The Super Bowl is no place for losers, a fact the Cincinnati Bengals and Los Angeles Rams know all too well from past experience.
Between them, the two franchises have been to The Show on six occasions and only once have they finished the night enjoying the confetti shower that accompanies lifting the Vince Lombardi trophy.
The Rams are the only one of the two competitors to have tasted Super Bowl glory and this roster are 1/2 to emulate the class of '99, while the Bengals are 17/10 to claim their maiden title.
Only the Minnesota Vikings and Buffalo Bills, with four defeats, each have lost more Super Bowls without winning one than the Bengals, who saw their dreams dashed twice by the San Franciso 49ers in the 1980s.
The first team from Cincinnati to reach the Super Bowl in the 1981 season shared some similarities with the current crop. Few gave them a chance of reaching the playoffs, let alone the Super Bowl after going 6-10 the previous season.
But after the franchise's first playoff win over the Buffalo Bills in the divisional round, Cincinnati overcame the San Diego Chargers in the AFC Championship in a matchup better known as the 'Freezer Bowl', having been played in conditions equivalent to -50C when wind chill is factored in.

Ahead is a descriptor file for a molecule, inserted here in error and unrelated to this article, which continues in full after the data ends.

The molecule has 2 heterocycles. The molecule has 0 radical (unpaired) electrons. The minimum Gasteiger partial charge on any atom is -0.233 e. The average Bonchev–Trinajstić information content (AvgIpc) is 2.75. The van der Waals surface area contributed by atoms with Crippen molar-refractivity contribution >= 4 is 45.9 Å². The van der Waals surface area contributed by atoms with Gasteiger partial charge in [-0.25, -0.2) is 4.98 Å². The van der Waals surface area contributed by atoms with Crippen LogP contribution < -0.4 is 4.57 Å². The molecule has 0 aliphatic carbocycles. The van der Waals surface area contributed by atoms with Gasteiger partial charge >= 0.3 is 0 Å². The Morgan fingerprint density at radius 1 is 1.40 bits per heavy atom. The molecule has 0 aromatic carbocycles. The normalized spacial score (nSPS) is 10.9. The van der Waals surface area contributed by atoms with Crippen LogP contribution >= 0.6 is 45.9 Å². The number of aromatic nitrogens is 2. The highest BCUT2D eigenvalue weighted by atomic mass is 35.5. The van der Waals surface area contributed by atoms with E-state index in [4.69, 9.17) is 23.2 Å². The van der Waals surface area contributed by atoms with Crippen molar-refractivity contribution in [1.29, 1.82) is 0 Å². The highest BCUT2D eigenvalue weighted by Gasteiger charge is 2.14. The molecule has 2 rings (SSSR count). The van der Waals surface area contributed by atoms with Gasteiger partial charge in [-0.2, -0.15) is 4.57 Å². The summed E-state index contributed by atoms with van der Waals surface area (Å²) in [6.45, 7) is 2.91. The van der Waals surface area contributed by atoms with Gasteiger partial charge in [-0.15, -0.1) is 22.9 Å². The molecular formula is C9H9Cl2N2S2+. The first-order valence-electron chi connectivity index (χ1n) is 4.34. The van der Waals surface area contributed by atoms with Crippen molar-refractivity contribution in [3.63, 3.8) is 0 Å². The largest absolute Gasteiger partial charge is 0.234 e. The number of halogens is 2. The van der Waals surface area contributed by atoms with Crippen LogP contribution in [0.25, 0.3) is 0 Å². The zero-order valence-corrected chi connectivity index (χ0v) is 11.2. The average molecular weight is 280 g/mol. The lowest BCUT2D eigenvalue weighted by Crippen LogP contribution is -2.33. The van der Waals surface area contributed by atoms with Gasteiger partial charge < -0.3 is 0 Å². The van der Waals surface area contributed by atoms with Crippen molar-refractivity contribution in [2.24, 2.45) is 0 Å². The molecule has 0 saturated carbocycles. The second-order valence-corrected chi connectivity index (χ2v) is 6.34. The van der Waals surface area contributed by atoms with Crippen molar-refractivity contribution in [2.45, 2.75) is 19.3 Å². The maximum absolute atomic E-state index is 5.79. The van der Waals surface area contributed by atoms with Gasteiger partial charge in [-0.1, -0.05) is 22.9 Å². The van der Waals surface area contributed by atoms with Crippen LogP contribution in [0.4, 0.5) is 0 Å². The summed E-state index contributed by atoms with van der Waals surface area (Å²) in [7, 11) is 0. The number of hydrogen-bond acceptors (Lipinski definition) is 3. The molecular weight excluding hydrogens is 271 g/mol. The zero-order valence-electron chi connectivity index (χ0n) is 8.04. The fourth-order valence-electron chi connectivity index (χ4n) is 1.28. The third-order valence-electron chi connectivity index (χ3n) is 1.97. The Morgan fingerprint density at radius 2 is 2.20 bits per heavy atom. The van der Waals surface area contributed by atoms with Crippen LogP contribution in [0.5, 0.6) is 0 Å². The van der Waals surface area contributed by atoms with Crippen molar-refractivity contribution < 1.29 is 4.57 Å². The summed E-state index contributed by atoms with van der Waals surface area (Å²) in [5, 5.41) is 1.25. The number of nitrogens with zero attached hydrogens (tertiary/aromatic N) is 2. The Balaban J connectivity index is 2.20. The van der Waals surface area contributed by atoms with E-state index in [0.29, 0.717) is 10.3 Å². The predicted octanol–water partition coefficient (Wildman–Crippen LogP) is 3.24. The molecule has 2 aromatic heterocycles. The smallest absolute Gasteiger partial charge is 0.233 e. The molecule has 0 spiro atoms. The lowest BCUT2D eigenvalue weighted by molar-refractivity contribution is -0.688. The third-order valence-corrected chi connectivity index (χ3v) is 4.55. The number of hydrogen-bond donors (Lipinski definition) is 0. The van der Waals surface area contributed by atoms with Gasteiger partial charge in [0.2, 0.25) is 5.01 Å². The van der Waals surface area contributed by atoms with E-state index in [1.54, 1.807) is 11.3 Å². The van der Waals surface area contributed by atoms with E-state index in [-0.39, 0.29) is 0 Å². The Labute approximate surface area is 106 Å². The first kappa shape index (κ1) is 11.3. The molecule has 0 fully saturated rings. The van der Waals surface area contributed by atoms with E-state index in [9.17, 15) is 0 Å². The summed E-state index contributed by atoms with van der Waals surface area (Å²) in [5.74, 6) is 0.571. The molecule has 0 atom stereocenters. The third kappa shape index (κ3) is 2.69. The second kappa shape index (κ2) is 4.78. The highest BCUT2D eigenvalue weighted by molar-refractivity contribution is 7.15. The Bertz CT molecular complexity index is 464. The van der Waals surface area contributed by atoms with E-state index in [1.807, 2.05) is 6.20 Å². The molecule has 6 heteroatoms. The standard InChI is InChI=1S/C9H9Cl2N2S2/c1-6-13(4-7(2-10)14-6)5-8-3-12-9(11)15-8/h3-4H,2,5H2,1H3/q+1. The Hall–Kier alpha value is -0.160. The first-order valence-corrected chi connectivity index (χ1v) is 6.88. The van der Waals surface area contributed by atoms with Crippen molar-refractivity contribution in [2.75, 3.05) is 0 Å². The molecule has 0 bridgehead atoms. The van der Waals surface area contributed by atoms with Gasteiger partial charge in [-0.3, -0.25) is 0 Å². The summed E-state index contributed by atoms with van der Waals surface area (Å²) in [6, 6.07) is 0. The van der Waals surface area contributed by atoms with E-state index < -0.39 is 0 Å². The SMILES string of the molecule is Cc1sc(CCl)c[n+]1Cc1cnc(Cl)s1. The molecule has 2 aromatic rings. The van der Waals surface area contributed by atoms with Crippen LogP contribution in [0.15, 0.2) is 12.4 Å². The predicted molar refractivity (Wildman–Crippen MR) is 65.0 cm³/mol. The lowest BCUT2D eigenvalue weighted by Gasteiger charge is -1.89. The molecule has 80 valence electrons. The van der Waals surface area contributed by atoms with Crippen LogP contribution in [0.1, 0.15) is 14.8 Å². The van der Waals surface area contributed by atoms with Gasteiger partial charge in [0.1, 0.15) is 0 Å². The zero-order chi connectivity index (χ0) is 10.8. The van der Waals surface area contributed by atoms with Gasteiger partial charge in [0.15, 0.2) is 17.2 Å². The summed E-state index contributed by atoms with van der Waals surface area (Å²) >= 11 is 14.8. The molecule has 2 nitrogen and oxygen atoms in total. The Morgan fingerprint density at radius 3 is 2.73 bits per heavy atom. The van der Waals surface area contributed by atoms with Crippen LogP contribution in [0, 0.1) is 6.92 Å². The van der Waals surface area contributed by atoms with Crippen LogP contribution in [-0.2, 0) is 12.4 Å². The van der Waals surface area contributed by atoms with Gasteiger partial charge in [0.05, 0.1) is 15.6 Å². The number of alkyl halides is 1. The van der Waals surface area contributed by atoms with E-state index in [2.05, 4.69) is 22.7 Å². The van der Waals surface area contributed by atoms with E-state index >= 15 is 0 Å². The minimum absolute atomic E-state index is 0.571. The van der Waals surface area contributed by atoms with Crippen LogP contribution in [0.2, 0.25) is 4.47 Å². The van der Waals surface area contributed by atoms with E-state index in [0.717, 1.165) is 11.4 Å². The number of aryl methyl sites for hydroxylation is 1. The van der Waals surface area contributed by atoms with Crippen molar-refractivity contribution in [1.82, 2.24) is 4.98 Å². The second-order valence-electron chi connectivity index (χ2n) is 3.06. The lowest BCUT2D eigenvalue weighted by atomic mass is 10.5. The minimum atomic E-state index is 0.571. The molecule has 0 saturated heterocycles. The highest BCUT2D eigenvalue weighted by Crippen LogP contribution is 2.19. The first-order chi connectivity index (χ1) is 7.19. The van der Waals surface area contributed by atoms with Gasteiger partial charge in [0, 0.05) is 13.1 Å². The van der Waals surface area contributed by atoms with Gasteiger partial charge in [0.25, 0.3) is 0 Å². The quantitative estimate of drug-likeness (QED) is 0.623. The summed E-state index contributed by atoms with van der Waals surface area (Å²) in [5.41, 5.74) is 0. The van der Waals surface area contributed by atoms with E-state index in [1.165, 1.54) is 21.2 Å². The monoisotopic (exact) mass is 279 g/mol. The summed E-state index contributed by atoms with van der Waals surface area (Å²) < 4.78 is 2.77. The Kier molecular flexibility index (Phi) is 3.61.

Having defeated a Chargers team that froze, almost literally, in the championship decider, it was the Bengals' turn to look like rabbits in the headlights at Super Bowl when trailing San Francisco 20-0 at the half. The Bengals would mount a valiant comeback and ended up outgaining the San Franciso 49ers by 81 yards, while quarterback Ken Anderson set a Super Bowl record for completions (25). The Bengals got it back to 26-21 with 16 seconds to go, only for the Niners to cling on to win the most-watched Super Bowl ever.
Seven years later, Cincinnati's league-best offence had them back at the Super Bowl.